4.2 The industry life cycle
The comparison between the automobile industry and the PC industry makes sense only if we concentrate on similar periods in their evolution. We will concentrate here on the ‘early’ development of both industries, in what will be called the ‘introductory’ and ‘early growth’ phases in their life cycles. This is the period running from 1900 to 1930 in the automobile industry and from 1975 to 2000 in the PC industry. The automobile industry refers here to all firms producing cars and trucks, and the PC industry refers to all firms producing personal computers (i.e. laptops and desktops rather than mainframes or workstations). To make the comparison as tight as possible, only the US market of each industry is studied, that is, US and foreign firms selling in the US market. Looking at the international market would inevitably cause us to consider other factors independent of industrial dynamics, such as different countries’ business cycles and politics. We will not keep referring to US industries in what follows, but to help you to remember what we are discussing we will use the American term ‘automobile’ throughout this section rather than the British ‘car’.
We will use the ‘industry life cycle’ framework to study the two industries side by side, highlighting similarities and differences in their development over time. The industry life-cycle framework focuses on those economic mechanisms that cause firms to be born (to ‘enter’ an industry), to grow, and possibly to die (to ‘exit’ an industry). It also examines how these mechanisms affect changes in the industry structure. Industry structure refers to the characteristics of an industry, such as the number of firms operating in it, the distribution of power between them (whether some are very large and others very small, or whether they are all very large), and the degree to which new firms find it easy to enter the industry. Mechanisms affecting industry structure include the dynamics of entry and exit, technological change and falling prices. It is, therefore, on mechanisms such as these that we will focus. The industry life cycle is characterised by different phases.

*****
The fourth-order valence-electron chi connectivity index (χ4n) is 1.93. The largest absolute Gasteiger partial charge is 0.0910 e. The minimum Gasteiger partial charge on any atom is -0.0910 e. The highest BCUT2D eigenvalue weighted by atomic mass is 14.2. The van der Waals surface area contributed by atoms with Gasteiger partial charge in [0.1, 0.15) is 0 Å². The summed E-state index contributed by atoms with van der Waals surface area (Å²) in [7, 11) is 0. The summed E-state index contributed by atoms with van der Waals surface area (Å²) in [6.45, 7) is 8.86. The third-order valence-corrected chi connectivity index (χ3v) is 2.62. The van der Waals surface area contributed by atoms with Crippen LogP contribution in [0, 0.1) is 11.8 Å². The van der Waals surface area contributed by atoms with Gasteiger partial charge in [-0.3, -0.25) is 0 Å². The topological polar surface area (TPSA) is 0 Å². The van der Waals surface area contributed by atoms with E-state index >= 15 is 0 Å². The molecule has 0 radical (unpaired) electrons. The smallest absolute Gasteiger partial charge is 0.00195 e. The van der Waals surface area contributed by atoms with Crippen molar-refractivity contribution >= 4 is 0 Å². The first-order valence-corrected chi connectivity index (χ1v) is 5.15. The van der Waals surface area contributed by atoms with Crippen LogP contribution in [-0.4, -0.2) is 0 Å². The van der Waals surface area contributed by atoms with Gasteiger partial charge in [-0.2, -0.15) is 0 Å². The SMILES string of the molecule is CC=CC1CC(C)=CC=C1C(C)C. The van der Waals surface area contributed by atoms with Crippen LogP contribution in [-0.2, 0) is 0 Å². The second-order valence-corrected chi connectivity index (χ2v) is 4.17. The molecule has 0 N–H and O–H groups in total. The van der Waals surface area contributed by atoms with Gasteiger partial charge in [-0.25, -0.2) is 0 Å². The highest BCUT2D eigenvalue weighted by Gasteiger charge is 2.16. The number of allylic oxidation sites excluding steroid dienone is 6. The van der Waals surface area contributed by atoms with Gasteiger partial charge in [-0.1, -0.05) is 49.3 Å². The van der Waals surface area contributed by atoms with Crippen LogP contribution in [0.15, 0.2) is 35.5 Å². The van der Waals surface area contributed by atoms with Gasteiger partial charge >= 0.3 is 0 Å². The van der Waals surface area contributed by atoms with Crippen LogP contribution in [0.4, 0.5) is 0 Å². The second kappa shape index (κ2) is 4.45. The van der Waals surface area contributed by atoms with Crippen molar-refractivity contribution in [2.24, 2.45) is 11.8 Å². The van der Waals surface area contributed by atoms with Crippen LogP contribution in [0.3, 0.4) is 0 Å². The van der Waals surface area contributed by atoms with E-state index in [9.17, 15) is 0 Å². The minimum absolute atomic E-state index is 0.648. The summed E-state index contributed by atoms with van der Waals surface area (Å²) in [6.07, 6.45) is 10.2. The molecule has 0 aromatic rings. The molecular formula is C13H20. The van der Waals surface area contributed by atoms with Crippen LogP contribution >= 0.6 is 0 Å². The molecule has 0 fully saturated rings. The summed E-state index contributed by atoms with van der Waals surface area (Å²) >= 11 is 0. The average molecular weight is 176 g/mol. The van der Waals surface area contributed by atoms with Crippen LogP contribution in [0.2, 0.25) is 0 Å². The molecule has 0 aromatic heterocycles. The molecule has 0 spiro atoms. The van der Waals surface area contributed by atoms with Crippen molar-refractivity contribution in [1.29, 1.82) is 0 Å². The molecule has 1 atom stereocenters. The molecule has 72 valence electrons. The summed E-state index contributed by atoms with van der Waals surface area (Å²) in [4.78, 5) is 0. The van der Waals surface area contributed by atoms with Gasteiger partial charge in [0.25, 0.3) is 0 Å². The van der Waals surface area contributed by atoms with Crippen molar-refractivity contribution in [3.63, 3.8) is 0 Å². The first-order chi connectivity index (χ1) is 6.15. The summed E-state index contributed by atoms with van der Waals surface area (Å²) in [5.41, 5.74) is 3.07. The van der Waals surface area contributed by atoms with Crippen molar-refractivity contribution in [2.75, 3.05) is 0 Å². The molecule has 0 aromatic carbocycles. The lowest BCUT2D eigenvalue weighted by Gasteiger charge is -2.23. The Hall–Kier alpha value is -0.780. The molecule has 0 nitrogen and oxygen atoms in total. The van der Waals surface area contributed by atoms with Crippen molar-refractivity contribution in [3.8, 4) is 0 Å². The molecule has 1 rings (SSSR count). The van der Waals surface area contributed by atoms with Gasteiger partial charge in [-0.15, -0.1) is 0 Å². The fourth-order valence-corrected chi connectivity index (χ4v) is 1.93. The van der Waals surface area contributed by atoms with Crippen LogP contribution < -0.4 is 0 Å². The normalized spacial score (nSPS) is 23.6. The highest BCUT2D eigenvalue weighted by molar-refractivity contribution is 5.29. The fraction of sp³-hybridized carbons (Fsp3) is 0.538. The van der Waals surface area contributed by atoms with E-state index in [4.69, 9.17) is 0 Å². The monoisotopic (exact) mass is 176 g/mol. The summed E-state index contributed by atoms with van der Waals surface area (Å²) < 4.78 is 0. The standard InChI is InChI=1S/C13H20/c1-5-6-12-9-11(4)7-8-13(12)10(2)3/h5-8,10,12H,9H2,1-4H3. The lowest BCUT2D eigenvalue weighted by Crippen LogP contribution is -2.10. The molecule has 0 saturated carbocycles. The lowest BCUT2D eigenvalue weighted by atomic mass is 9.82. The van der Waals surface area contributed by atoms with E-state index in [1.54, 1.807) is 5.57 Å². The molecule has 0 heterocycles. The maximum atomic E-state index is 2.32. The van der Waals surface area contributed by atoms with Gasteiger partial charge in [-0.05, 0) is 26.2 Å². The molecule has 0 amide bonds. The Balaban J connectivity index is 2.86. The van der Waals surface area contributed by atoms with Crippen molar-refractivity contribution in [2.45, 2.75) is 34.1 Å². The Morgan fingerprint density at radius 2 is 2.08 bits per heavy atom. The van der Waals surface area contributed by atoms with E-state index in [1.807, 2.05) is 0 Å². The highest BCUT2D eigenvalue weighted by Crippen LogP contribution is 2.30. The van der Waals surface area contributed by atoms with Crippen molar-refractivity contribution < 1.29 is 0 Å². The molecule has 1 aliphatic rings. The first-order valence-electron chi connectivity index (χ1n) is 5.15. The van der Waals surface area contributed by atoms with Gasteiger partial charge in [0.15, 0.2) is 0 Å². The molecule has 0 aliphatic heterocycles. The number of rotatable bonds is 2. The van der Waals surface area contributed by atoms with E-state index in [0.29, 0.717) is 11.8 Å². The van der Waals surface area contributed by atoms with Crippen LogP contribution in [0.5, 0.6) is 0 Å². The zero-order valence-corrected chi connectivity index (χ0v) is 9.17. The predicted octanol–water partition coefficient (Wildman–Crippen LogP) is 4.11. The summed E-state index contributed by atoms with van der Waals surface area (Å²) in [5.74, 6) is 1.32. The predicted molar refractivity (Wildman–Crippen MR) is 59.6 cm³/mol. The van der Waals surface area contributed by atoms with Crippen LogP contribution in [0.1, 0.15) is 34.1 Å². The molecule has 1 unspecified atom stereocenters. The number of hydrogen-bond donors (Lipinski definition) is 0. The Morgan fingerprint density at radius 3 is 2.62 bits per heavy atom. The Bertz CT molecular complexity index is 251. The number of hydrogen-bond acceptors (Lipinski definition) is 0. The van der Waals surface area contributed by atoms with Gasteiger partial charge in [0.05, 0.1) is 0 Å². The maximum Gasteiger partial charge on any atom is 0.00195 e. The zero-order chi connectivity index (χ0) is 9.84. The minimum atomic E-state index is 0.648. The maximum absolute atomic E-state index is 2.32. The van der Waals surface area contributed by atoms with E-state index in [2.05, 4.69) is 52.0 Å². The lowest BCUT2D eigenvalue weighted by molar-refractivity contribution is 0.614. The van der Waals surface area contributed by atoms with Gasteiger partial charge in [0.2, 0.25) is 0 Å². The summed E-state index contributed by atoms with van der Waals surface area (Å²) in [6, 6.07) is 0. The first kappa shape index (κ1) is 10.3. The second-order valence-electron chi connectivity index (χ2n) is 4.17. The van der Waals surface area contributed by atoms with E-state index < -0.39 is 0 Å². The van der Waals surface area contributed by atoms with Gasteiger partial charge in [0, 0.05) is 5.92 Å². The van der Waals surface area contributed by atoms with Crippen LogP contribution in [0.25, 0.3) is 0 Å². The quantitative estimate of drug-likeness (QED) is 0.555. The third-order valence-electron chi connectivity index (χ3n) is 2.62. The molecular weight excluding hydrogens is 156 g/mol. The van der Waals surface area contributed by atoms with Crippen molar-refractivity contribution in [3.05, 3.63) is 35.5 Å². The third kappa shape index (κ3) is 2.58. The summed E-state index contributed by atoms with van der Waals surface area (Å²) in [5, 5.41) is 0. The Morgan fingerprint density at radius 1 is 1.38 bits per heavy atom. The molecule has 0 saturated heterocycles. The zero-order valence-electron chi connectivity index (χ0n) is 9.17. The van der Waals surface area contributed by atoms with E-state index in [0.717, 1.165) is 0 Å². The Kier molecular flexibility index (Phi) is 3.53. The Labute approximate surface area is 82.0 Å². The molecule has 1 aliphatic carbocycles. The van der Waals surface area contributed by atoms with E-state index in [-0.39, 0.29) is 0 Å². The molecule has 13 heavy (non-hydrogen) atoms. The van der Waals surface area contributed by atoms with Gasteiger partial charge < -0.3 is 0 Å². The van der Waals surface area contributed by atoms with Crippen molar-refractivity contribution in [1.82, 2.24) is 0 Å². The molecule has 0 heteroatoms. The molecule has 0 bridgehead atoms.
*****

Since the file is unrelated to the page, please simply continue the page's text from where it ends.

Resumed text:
A pre-market or hobbyist phase, in which the product is produced more as a hobby or luxury than for commercial purposes. This phase is characterised by much variety in the characteristics of both firms and the product versions they produce.
An introductory phase, in which the product begins to be produced more for commercial purposes than for hobby reasons. This phase is characterised by the rapid entry of many new firms which seek to take advantage of the new profit opportunities. Entry occurs principally through technological change, that is, each firm enters with a different version of the product, so this phase is the one characterised by the most product innovation.
A growth phase, in which the industry grows rapidly due to the emergence of a standardised product. A standardised product refers to the convergence of industry production around a product with a given set of characteristics (e.g. a four-wheeled car with a roof). Efficiency in the industry increases, as the standardised product can be mass produced (not possible if the product is undergoing too much change), and demand for the product rises as consumers learn more about it. Those firms not able to produce the standardised product efficiently are forced to ‘exit’ the industry (more on this below).
A mature phase, in which demand slackens and fewer technological opportunities are available. If a new product innovation is introduced in the mature phase of the industry (e.g. the replacement of LP records with CDs in the music industry) the industry life cycle may start anew as new firms enter to profit from the new technological opportunities provided by the new product. However, whether the existing leaders remain the leaders will depend on whether the new innovations build on the leaders’ existing capabilities and hence strengthen their position, or make those capabilities obsolete and hence threaten their position.
I shall now review these different phases in more detail through an analysis of the evolution of the US automobile and PC industries. We will see that there are some remarkable similarities in the early development of these two industries.